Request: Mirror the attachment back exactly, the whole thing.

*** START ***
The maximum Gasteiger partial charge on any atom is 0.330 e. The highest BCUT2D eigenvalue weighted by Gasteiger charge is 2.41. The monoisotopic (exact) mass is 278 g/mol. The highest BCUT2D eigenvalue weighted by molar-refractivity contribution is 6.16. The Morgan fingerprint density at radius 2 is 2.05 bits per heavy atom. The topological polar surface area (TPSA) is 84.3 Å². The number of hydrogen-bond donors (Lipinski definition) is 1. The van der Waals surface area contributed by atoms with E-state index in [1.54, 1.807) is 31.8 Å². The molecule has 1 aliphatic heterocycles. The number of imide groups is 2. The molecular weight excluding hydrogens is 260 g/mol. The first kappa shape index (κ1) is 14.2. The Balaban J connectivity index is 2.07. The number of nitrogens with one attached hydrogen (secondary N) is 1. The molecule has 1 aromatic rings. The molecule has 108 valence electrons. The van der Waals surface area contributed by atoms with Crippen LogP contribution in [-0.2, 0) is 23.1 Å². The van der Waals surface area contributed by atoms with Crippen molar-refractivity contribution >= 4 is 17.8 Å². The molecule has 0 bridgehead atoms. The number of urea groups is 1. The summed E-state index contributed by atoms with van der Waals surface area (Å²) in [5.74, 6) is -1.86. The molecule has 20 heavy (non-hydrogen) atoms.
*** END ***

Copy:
The maximum Gasteiger partial charge on any atom is 0.330 e. The highest BCUT2D eigenvalue weighted by Gasteiger charge is 2.41. The monoisotopic (exact) mass is 278 g/mol. The highest BCUT2D eigenvalue weighted by molar-refractivity contribution is 6.16. The Morgan fingerprint density at radius 2 is 2.05 bits per heavy atom. The topological polar surface area (TPSA) is 84.3 Å². The number of hydrogen-bond donors (Lipinski definition) is 1. The van der Waals surface area contributed by atoms with E-state index in [1.54, 1.807) is 31.8 Å². The molecule has 1 aliphatic heterocycles. The number of imide groups is 2. The molecular weight excluding hydrogens is 260 g/mol. The first kappa shape index (κ1) is 14.2. The Balaban J connectivity index is 2.07. The number of nitrogens with one attached hydrogen (secondary N) is 1. The molecule has 1 aromatic rings. The molecule has 108 valence electrons. The van der Waals surface area contributed by atoms with Crippen LogP contribution in [-0.2, 0) is 23.1 Å². The van der Waals surface area contributed by atoms with Crippen molar-refractivity contribution >= 4 is 17.8 Å². The molecule has 0 bridgehead atoms. The number of urea groups is 1. The summed E-state index contributed by atoms with van der Waals surface area (Å²) in [5.74, 6) is -1.86. The molecule has 20 heavy (non-hydrogen) atoms.